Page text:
About Coyotes

  • Coyotes are found throughout Ottawa. We see them more often during the winter due to mating season, and the loss of vegetation
  • Diet – 60-80% rodents, small mammals, carrion; also eat fish, eggs, fruits, nuts, vegetation.
  • Keystone species – removing carrion from the ecosystem
  • Other Adults including older siblings help raise pups
  • They make for healthier populations; they control populations and support biodiversity.
  • 2 coyotes can sound like a chorus – it is an auditory illusion (Beau Geste Effect).
  • The eastern coyote is a wild North American canine hybrid with both coyote and wolf parentage. The hybridization likely first occurred in the Great Lakes region, as western coyotes moved east. It was first noticed during the early 1930s to the late 1940s, and likely originated in the aftermath of the extirpation of the gray wolf in southeastern Ontario, Labrador and Quebec, thus allowing coyotes to colonize the former wolf ranges, and mix with the remnant wolf populations.

Reduce Attractants and Be Aware

  • Direct or indirect feeding of wildlife, in addition to not being healthy for coyotes and other wildlife, increases their proximity tolerance to people, backyards and public spaces.
  • Wildlife proof your space – minimize attractants.
  • Accompany family pets outdoors.
  • Clean barbeques and outdoor cooking areas.
  • Learn about local wildlife.
  • Be aware of seasonal milestones.
  • Report wildlife feeding to the City.

Hazard vs risk

    • Lightning is a hazard – if struck, you will likely be killed. There are 500 injuries, 10 deaths a year from lightning in Canada.
    • The risk of injury or death from lightning is very low (500 injuries in a country of 35 million people). You can also take steps to eliminate that risk – don’t stand outside during a lightning storm.
    • Coyotes are medium-sized predators and can prey on animals.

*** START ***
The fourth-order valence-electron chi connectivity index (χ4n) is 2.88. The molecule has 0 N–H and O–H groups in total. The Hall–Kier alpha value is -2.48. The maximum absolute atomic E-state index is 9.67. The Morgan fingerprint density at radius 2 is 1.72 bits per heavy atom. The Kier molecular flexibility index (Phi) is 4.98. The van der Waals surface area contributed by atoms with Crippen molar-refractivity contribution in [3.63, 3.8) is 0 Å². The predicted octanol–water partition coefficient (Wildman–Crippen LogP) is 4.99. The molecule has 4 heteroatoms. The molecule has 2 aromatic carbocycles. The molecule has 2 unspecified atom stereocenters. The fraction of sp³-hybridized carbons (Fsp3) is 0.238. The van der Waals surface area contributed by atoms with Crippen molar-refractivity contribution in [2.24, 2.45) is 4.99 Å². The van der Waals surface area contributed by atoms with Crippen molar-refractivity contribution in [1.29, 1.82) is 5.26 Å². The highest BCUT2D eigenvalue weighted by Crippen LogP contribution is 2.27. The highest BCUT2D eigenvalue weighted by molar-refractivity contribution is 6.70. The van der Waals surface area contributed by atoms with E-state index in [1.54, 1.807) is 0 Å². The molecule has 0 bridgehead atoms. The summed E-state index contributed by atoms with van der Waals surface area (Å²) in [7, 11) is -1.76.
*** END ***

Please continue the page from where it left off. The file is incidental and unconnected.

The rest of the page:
• There have been well-documented attacks on humans, however, the risk is very small.
    • A study across North America in 45 year time period found 367 attacks on humans with 3 fatalities.
    • Canadians are 1000 times more likely to be injured by lightning than by coyotes.


Aversion Conditioning (AC) or Humane Hazing

  • A human action that encourages a coyote or fox to retreat away from humans. This is a very effective non-lethal method that the entire community can deploy.  It involves assertive body gestures, strong voice commands, and the deployment of appropriate AC tools, as well as the removal of the attractant (food).
    • Use your voice – be loud and assertive
    • Waving your arms high above your head
    • Use natural products – sticks or rocks
      • NEVER throw objects at wildlife
      • Never turn your back and run from any animal (domestic or wild)
      • Seasonal options such as a water hose
      • Shaker can filled with coins
      • Umbrella – pop it for sound and visual deterrent
      • Large garbage bags filled with air can be “snapped” at the animal
      • Be aware of unique circumstances
      • Follow-through is paramount
      • Whistles and horns are good, but if coyote is spotted in area near recreational play fields or roads, it may not be as effective
    • Never use AC around a coyote family.
      • Coyotes view dogs as other predators – they are protecting their family
  • During pup-raising times canids may be more protective and defensive towards a dog
  • It’s important to respond to warning signs from coyotes – vocalizations, gestures, and proximity (barking, jumping up, bluff charging, arching back)
    • Pick up small dogs, leash your dog
    • Do not run, keep an eye on the coyote, use AC tools


  • If you call the city, the only time they will respond is if there is animal aggression. Otherwise, neither the City nor the Province will respond to routine calls.
  • Aggressive behaviour by a coyote towards a human should be reported immediately to the Ottawa Police Service by calling 9-1-1. An unsafe animal will be terminated.
  • If you have been bitten or scratched by a coyote, please call Ottawa Public Health, (or 3-1-1 after hours) to speak with a Public Health Inspector.
  • All other coyote sightings should be reported to 3-1-1, so the City can track the locations of the animals.


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